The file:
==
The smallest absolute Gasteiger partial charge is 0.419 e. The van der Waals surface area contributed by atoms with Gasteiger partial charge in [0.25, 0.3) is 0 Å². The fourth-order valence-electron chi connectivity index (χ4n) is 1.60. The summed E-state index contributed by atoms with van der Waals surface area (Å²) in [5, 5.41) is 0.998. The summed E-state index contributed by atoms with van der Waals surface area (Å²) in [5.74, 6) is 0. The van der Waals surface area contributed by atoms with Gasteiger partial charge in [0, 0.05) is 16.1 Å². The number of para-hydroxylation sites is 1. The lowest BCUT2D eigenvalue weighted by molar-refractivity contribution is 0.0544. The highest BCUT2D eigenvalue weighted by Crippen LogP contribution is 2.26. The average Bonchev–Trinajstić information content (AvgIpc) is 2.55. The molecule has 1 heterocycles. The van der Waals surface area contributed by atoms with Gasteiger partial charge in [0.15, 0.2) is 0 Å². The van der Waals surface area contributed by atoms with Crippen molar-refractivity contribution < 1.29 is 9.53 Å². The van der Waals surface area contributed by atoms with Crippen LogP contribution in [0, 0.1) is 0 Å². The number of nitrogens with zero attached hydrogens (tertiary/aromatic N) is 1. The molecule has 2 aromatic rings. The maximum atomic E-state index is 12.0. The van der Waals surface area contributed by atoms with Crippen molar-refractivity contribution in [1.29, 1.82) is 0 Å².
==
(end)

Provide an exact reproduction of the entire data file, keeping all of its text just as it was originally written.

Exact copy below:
The smallest absolute Gasteiger partial charge is 0.419 e. The van der Waals surface area contributed by atoms with Gasteiger partial charge in [0.25, 0.3) is 0 Å². The fourth-order valence-electron chi connectivity index (χ4n) is 1.60. The summed E-state index contributed by atoms with van der Waals surface area (Å²) in [5, 5.41) is 0.998. The summed E-state index contributed by atoms with van der Waals surface area (Å²) in [5.74, 6) is 0. The van der Waals surface area contributed by atoms with Gasteiger partial charge in [0, 0.05) is 16.1 Å². The number of para-hydroxylation sites is 1. The lowest BCUT2D eigenvalue weighted by molar-refractivity contribution is 0.0544. The highest BCUT2D eigenvalue weighted by Crippen LogP contribution is 2.26. The average Bonchev–Trinajstić information content (AvgIpc) is 2.55. The molecule has 1 heterocycles. The van der Waals surface area contributed by atoms with Gasteiger partial charge in [0.15, 0.2) is 0 Å². The van der Waals surface area contributed by atoms with Crippen molar-refractivity contribution < 1.29 is 9.53 Å². The van der Waals surface area contributed by atoms with Crippen LogP contribution in [0, 0.1) is 0 Å². The number of nitrogens with zero attached hydrogens (tertiary/aromatic N) is 1. The molecule has 2 aromatic rings. The maximum atomic E-state index is 12.0. The van der Waals surface area contributed by atoms with Crippen molar-refractivity contribution in [1.29, 1.82) is 0 Å².